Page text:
There are also non-native wildlife species that cause problems to natural communities of wildlife. An example of an introduced mammal in British Columbia would include the Sitka Black-tailed Deer that were introduced to the Queen Charlotte Islands (and eat a lot of young trees!). Sitka Black-tailed Deer are native to the mainland of BC but not to the Queen Charlotte Islands. Another example would be rats and Raccoons on some of the islands off of our coast where seabirds nest. Many species of seabirds lay their eggs in burrows on the ground and prior to the introduction of rats and Raccoons they had no predators to worry about. But rats and Raccoons are now having a serious impact on some seabird species on the BC coast.
If you want to learn more about non-native species in different parts of the world check out this website: http://www.issg.org/database/welcome/
For a closer look at what the province of British Columbia is doing to deal with non-native, alien or invasive species check out the following: http://www.env.gov.bc.ca/wld/aliensp/alien_consequence.html#alienspframewrk
The End of the Road, Tierra del Fuego National Park, ArgentinaThe End of the Road, Tierra del Fuego National Park, Argentina
Submitted by rare species (not verified) on Thu, 2007/03/22 - 11:14am.

Hi Danny,

You and I kept missing each other between my return from Tajikistan and Pakistan last fall and your trip South - way South! So we didn't get to compare travel/naturalist stories yet and now you have more than I can imagine!

Anyway, thanks for sending the link to your Trax2, which is a great site. I am following your footsteps and, as everyone else says, the photos are deliciously good! Antarctica is on my wish list so I look forward to pix & blog. J'ai perdu ton addresse e-mail ... so do get in touch if you still have mine. If not, then maybe after the dust settles "apres ton retour a Vancouver"  :-)

Hasta luego ... from Rare Species ("wide-ranging habitat, from deep wilderness to the urban jungle") ... AKA Cosmopolitan3 AKA Sue, enviroconsultant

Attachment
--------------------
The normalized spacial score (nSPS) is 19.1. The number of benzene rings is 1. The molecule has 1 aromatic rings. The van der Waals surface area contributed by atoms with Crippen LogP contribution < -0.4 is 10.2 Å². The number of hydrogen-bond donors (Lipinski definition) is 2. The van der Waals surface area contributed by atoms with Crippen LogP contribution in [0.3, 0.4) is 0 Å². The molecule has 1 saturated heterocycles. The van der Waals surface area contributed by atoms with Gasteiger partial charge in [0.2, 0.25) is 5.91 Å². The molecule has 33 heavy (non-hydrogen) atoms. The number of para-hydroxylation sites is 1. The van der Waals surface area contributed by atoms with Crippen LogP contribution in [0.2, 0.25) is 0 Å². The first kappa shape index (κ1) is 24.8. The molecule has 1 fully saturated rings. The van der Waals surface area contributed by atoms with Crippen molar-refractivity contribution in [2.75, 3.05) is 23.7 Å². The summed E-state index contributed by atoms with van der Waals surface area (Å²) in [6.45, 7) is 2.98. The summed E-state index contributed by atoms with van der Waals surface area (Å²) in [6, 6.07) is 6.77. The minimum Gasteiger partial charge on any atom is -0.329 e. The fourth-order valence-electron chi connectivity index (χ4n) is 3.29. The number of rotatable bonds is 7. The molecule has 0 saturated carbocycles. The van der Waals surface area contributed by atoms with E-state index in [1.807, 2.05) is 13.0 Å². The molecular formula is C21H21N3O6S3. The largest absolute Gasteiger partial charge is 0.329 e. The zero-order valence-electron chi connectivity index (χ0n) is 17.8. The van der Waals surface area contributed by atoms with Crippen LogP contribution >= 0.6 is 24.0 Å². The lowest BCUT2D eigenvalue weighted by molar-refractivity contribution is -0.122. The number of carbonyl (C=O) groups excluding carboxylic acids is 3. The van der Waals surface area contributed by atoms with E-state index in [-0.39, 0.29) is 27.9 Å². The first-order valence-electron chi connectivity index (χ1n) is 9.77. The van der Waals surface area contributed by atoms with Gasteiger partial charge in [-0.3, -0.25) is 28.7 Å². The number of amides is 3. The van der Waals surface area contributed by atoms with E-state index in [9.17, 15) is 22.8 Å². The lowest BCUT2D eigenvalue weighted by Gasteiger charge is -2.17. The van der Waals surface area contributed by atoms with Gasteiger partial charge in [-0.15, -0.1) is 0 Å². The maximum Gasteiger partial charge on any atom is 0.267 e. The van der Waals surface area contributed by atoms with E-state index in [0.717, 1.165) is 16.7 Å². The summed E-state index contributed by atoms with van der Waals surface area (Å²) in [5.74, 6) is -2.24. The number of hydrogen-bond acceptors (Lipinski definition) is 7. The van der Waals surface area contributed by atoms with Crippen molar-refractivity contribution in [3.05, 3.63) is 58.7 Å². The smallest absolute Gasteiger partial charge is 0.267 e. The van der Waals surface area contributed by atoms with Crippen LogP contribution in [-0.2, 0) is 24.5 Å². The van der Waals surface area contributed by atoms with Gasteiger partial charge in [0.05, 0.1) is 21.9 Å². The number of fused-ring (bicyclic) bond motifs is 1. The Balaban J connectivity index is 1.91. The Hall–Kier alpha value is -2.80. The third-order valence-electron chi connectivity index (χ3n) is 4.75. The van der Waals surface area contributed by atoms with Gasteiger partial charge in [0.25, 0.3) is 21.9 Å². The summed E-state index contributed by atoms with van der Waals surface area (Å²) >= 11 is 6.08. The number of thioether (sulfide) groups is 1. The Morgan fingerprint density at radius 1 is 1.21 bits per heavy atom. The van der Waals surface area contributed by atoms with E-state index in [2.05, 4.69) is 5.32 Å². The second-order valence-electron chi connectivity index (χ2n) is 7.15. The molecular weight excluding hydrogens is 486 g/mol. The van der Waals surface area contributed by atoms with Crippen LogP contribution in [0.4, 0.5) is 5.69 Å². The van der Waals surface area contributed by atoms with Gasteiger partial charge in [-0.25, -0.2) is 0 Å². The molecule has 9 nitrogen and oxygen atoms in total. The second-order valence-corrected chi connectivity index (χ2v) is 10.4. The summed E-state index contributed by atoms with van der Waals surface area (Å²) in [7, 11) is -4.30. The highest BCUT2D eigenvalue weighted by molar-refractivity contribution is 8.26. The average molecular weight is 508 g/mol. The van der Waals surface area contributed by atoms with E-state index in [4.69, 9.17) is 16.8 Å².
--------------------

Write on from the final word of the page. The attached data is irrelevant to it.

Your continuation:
Submitted by Danny Catt on Sat, 2007/03/24 - 5:56am.

Thanks so much for your hello Sue. Your international work sounds fascinating and I would certainly enjoying learning more about the projects you have been working on. International work and travel are such fabulous ways to learn about the planet. I had a chance to visit a university campus here in northern Argentina yesterday which I found very interesting. I am in the city of San Miguel de Tucuman, Argentina at the moment (after a fabulous adventure in Antarctica) and will soon be en route to Ecuador and the Galapagos. So.... stay tuned! ... and once again thanks for saying hello!

Cheers, Danny

Submitted by Jillian (not verified) on Sat, 2007/03/24 - 3:41pm.

Wow Danny! Seeing all those pictures and reading all the blogs for your travels really makes me want to go travelling right away. I am amazed by all the places you've been to and the places that you are still pursuing. Congrats on the success of your journeys, looks like you've got an audience all over the world!

 Jillian Stewart

PS I shall see you on March 28 for your keynote speech at the Eco-Fair!

Submitted by Danny Catt on Tue, 2007/04/03 - 1:17pm.

Thanks so much for your note and kind words. It was fun to participate in Eco-Fair from afar, and I hope you enjoyed it. Good luck with the last month of classes... I hope they go very well for you! Drop me another note when you can.